Another difficulty is the idea that the tuck robs the swing of energy. This is simply not true. The law of conservation of angular momentum dictates that a rotating object does not lose energy when its radius is shortened. It merely gains speed as it swings around its axis. The swing reaches maximum speed at the instant a straight line can be drawn from the top hand through to the foot of the trail leg. At this point, the body is as long as it can possibly be and has attained all the speed of rotation it is going to. After this, nothing can be gained by attempting to keep a rigid body and a straight leg. Shortening the radius of the swing by pulling the trail leg in after this point does not lose energy. The radius of the swing is shortened, and the velocity of the rotation is increased, but the energy remains unchanged, except for what is lost to gravity and friction.


You're missing the most important part, the transfer of energy. You're right that you don't change your own angular energy, but the moment you tuck, you stop transferring energy to the pole.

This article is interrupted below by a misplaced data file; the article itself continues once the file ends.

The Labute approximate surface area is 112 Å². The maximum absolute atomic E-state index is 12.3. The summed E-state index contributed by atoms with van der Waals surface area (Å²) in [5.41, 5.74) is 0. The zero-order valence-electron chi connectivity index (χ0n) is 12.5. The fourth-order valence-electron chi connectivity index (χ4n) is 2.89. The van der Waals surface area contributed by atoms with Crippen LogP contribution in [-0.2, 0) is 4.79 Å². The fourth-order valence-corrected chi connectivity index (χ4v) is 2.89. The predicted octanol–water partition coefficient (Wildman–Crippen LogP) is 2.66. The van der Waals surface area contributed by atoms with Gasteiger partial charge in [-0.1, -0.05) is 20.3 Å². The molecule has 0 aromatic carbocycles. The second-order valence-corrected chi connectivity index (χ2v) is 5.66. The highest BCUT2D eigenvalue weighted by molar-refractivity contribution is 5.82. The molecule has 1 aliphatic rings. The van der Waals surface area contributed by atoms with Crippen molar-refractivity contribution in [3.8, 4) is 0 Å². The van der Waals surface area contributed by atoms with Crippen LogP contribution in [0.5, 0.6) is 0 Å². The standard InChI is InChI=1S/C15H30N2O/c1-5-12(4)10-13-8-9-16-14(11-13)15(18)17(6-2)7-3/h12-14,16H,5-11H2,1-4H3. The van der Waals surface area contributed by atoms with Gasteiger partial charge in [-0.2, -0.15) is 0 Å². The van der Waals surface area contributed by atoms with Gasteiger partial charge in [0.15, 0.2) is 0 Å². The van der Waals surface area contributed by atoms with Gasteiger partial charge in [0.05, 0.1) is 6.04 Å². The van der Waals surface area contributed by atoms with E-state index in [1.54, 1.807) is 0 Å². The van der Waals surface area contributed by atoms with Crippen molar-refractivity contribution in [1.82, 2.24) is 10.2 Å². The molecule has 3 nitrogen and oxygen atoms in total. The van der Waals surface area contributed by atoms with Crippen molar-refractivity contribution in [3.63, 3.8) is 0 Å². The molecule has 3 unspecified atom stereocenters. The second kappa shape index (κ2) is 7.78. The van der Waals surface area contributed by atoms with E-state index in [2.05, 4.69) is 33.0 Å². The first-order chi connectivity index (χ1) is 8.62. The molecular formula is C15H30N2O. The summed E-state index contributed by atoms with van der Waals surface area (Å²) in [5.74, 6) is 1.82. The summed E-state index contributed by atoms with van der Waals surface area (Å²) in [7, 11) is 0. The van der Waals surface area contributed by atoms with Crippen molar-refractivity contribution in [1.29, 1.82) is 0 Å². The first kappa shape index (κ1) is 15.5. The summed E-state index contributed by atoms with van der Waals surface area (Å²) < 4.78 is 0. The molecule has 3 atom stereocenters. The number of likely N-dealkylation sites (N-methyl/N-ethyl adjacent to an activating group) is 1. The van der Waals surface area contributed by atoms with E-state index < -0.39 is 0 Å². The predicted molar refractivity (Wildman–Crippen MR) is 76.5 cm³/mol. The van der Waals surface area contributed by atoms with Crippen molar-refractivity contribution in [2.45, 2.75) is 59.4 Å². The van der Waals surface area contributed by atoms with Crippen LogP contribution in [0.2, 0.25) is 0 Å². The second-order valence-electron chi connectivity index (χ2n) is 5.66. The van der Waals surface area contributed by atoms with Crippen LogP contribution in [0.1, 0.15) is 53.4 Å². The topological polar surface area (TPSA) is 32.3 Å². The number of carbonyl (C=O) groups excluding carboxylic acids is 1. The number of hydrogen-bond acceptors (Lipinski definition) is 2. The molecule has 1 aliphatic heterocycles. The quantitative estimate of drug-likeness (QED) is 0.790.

Why did Joe Dial (5'9" 160) using his style (tuck) get a 52 inch push off? He jumped 19'6"1/2.


Why didn't he jump 19'7" or higher? :idea:


Could Bubka of jumped 21'0" jumping like Dial, McMichael or Vigneron? :D

When Joe Dial jumped 18’0â€

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Unread postby Bubba PV » Sat Mar 22, 2008 7:35 pm

Right you are with your Fosbury reference Bill. And how about that Huffman guy? He said he didn't know when he was going to roll until the jump was underway, yet he jumped 19' 7" straddling.

BTW - Soar Like an Eagle gave me my first Petrov papers to study in 1988. At the time the concepts sounded very strange to me. Bubba
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Unread postby Soar Like an Eagle » Sat Mar 22, 2008 10:02 pm

Bubba PV wrote:Right you are with your Fosbury reference Bill. And how about that Huffman guy? He said he didn't know when he was going to roll until the jump was underway, yet he jumped 19' 7" straddling.

BTW - Soar Like an Eagle gave me my first Petrov papers to study in 1988. At the time the concepts sounded very strange to me. Bubba


Bubba,

Whatever you were doing with Borya Celentano (5’7â€